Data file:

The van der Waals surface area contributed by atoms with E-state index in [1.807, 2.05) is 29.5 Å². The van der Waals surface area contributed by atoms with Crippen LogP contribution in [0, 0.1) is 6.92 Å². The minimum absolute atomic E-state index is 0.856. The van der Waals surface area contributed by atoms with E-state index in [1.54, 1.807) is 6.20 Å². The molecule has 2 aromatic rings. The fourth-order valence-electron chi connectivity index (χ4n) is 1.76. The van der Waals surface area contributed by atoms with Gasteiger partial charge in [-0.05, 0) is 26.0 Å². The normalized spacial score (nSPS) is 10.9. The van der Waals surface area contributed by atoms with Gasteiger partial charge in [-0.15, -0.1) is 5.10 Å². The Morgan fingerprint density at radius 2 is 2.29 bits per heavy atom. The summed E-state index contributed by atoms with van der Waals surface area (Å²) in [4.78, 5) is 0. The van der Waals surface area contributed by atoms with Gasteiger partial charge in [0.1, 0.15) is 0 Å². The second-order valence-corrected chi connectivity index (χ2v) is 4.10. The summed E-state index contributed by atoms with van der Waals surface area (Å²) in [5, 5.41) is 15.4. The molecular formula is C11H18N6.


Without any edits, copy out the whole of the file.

The van der Waals surface area contributed by atoms with E-state index in [1.807, 2.05) is 29.5 Å². The van der Waals surface area contributed by atoms with Crippen LogP contribution in [0, 0.1) is 6.92 Å². The minimum absolute atomic E-state index is 0.856. The van der Waals surface area contributed by atoms with E-state index in [1.54, 1.807) is 6.20 Å². The molecule has 2 aromatic rings. The fourth-order valence-electron chi connectivity index (χ4n) is 1.76. The van der Waals surface area contributed by atoms with Gasteiger partial charge in [-0.05, 0) is 26.0 Å². The normalized spacial score (nSPS) is 10.9. The van der Waals surface area contributed by atoms with Gasteiger partial charge in [-0.15, -0.1) is 5.10 Å². The Morgan fingerprint density at radius 2 is 2.29 bits per heavy atom. The summed E-state index contributed by atoms with van der Waals surface area (Å²) in [4.78, 5) is 0. The van der Waals surface area contributed by atoms with Gasteiger partial charge in [0.1, 0.15) is 0 Å². The second-order valence-corrected chi connectivity index (χ2v) is 4.10. The summed E-state index contributed by atoms with van der Waals surface area (Å²) in [5, 5.41) is 15.4. The molecular formula is C11H18N6.